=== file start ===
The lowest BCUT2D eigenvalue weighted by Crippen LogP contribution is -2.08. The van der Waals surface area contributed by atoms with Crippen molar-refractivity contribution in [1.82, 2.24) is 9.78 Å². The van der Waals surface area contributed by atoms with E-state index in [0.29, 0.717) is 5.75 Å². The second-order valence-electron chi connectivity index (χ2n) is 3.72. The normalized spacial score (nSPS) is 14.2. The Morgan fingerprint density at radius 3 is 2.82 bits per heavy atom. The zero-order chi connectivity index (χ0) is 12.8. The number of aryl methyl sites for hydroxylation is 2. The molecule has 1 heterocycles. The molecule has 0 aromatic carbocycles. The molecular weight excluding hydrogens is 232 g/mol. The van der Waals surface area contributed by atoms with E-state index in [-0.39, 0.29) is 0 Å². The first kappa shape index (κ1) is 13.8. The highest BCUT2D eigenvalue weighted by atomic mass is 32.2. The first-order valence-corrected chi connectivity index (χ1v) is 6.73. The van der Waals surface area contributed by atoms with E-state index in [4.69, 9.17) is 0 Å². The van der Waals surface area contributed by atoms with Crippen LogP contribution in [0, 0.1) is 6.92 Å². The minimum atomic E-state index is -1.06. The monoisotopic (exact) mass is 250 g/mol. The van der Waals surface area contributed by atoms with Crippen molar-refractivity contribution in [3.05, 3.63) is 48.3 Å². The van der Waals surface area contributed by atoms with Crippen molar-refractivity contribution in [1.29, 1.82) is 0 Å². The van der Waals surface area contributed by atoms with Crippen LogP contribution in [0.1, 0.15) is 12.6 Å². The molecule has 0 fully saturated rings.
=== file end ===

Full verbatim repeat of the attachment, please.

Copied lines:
The lowest BCUT2D eigenvalue weighted by Crippen LogP contribution is -2.08. The van der Waals surface area contributed by atoms with Crippen molar-refractivity contribution in [1.82, 2.24) is 9.78 Å². The van der Waals surface area contributed by atoms with E-state index in [0.29, 0.717) is 5.75 Å². The second-order valence-electron chi connectivity index (χ2n) is 3.72. The normalized spacial score (nSPS) is 14.2. The Morgan fingerprint density at radius 3 is 2.82 bits per heavy atom. The zero-order chi connectivity index (χ0) is 12.8. The number of aryl methyl sites for hydroxylation is 2. The molecule has 1 heterocycles. The molecule has 0 aromatic carbocycles. The molecular weight excluding hydrogens is 232 g/mol. The van der Waals surface area contributed by atoms with E-state index in [-0.39, 0.29) is 0 Å². The first kappa shape index (κ1) is 13.8. The highest BCUT2D eigenvalue weighted by atomic mass is 32.2. The first-order valence-corrected chi connectivity index (χ1v) is 6.73. The van der Waals surface area contributed by atoms with E-state index in [4.69, 9.17) is 0 Å². The van der Waals surface area contributed by atoms with Crippen LogP contribution in [0, 0.1) is 6.92 Å². The minimum atomic E-state index is -1.06. The monoisotopic (exact) mass is 250 g/mol. The van der Waals surface area contributed by atoms with Crippen molar-refractivity contribution in [3.05, 3.63) is 48.3 Å². The van der Waals surface area contributed by atoms with Crippen molar-refractivity contribution in [1.29, 1.82) is 0 Å². The van der Waals surface area contributed by atoms with Crippen LogP contribution in [0.1, 0.15) is 12.6 Å². The molecule has 0 fully saturated rings.